The war between Iran and us is imminent: “US Navy commander says Iranian attempt to seal off Gulf oil passageway would be act of war“, International Herald Tribune (30 June 2008)
    .
    .
    Fabius Maximus replies: Not only does this not necessarily indicate that war is imminent, it is not even news. Did anyone doubt that attempting to close one of the world’s major oil transit points would be considered an act of war? The papers print these stories when they have empty space between the advertisements.

    Like

  8. 2 July 2008 4:53 am

    I CAN BET $10000 US WITH FABIUS MAXIMUS THAT ISRAEL WILL NOT BE INVOLVED WITH IRAN; IT WILL BE USA AND IRAN WAR. I CAN LEAVE THE $10000 US BET ON ESCROW WITH PROFESSOR NURIEL RUBINI. I DONT KNOW HIM PERSONALLY BUT I WILL TRUST HIM.

    A BIG PROBLEM WITH RUSSIA AND CHINA. CHINA CONSIDER ITSELF A BIG SUPER POWER AND WANT TO HAVE A BIG SAY IN THIS CONFLICT, RUSSIA NEXT DOOR TO IRAN WILL NOT BE HAPPY WITH US TROOPS IN IRAN.
    .
    .
    Fabius Maximus replies: (1) I don’t bet on my guesses about geoplitics; I don’t make bets with people who bet on their guesses about geopolitics. The local bookie is the next blog down the info superhighway.

    (2) I agree with you that Israel will likely not attack Iran, and have written six posts explaining why. So no basis for a bet there. Prof Roubini might take your bet, as his articles suggest that he considers the odds of a strike at Iran by Israel to be quite high.

    (3) I hope the US will not strike Iran’s nuke infrastructure. I doubt that we will, but my confidence in this guess is far weaker than #2. Unlike Israel, we have the capacity to strike and the resources to do so with minimal risk to our strike force. So no basis for a bet there.

    The US does not have sufficient troops to invade Iran, even if they were not already 120% committed to Iraq and Afghanistan.

    Like

  9. 2 July 2008 5:57 am

    Evaluating Iran’s missile threat“, Bulletin of the Atomic Scientists (May/June 2008) — “The proposed European missile defense system is intended to guard against a missile attack originating from Iran — yet Iran’s missile capabilities are relatively limited.” Excerpt:

    “The current state of Iran’s ballistic missile program and the expected time frame within which it could achieve intercontinental capabilities can be drawn from recent statements by U.S. government officials, the unclassified portion of the 2007 Iran National Intelligence Estimate (NIE), and data from an April 2006 interview with the head of Iran’s Atomic Energy Organization.”
    .
    .
    Fabius Maximus replies: This is life, the fall of old powers and the rise of new ones. In today’s world that new powers are regional hegemons from emerging nations (e.g., China) and petro-Empires (e.g., potentially Russia and Iran). These new powers want the tools that provide security and signify first-rank power. In the 19th century this meant battleships. Now it means milliles and nukes.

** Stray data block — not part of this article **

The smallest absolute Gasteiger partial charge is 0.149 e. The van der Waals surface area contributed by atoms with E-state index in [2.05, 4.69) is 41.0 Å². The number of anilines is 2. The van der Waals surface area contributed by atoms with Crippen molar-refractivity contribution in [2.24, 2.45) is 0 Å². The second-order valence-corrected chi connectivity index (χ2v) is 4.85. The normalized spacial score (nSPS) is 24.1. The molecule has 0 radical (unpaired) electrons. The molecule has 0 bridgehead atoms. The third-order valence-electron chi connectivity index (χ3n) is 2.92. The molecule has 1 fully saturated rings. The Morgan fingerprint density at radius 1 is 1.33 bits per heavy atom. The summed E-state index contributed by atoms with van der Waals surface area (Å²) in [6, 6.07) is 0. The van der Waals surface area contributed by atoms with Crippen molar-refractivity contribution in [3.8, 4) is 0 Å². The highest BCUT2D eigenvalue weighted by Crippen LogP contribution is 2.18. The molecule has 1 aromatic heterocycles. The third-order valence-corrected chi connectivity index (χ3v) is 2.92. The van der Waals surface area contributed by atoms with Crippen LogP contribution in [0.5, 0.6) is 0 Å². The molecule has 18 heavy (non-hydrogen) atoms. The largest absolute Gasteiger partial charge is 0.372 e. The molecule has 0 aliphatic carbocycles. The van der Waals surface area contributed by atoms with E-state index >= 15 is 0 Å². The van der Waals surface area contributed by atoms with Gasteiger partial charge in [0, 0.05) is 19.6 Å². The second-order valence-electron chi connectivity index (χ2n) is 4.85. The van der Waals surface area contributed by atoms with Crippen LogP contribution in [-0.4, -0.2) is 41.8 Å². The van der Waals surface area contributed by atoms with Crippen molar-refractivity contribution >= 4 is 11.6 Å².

Waging wars to prevent the inevitable seldom works.

    Thanks for posting this article; it look interesting!

    Like

  10. Pode permalink
    2 July 2008 6:12 pm

    “Today Iran has an almost intolerable influence in Iran . . .”

    Freudian slip revealing the truth?

    Like

  11. JKrier permalink
    4 July 2008 6:20 pm

    Hello Fabius
    I must admit, even though I have a lot of strong opinions, this one has me a bit baffled. I tend to agree that it is mostly saber rattling in response to the weak and ineffectual diplomatic offensives that are fading into a well deserved oblivion. What Iran is hoping for is a continuation of diplomacy that is not backed by a serious threat of military action in order to deflect their citizens attention away from the economic catastrophe at home, as well as consolidating their position as THE player in the Middle East.

    Israel knows this so they are doing the heavy lifting of raising a credible threat of a strike.

    Iran wants a strike only if it does not destroy enough infrastructrure to leave their economy in ruins. Even the “Hidden Imam” knows there are limits to power.
    I believe (not sure) that most of the extremely youthful citizenry of Iran is tiring of Sharia law. BUT they will rally to a patriotic cause.

    So I guess it comes down to whether or not Israel believes they can live with a nuclear-tipped neighbor that is constantly threatening their annihilation (don’t forget Jews are still extremely sensitive about the holocaust).

    There is no way the US can stop it even if they wanted to as this is a question of national survival in their minds. So I guess we (The US)have to go along to get along with the decision.
    Either way it is getting scary because it would APPEAR that the Mossad has info showing they are close to a workable (and deliverable) weapon. Forget the CIA as they can’t find their collective a…. with both hands anyway.
    JLK

    Like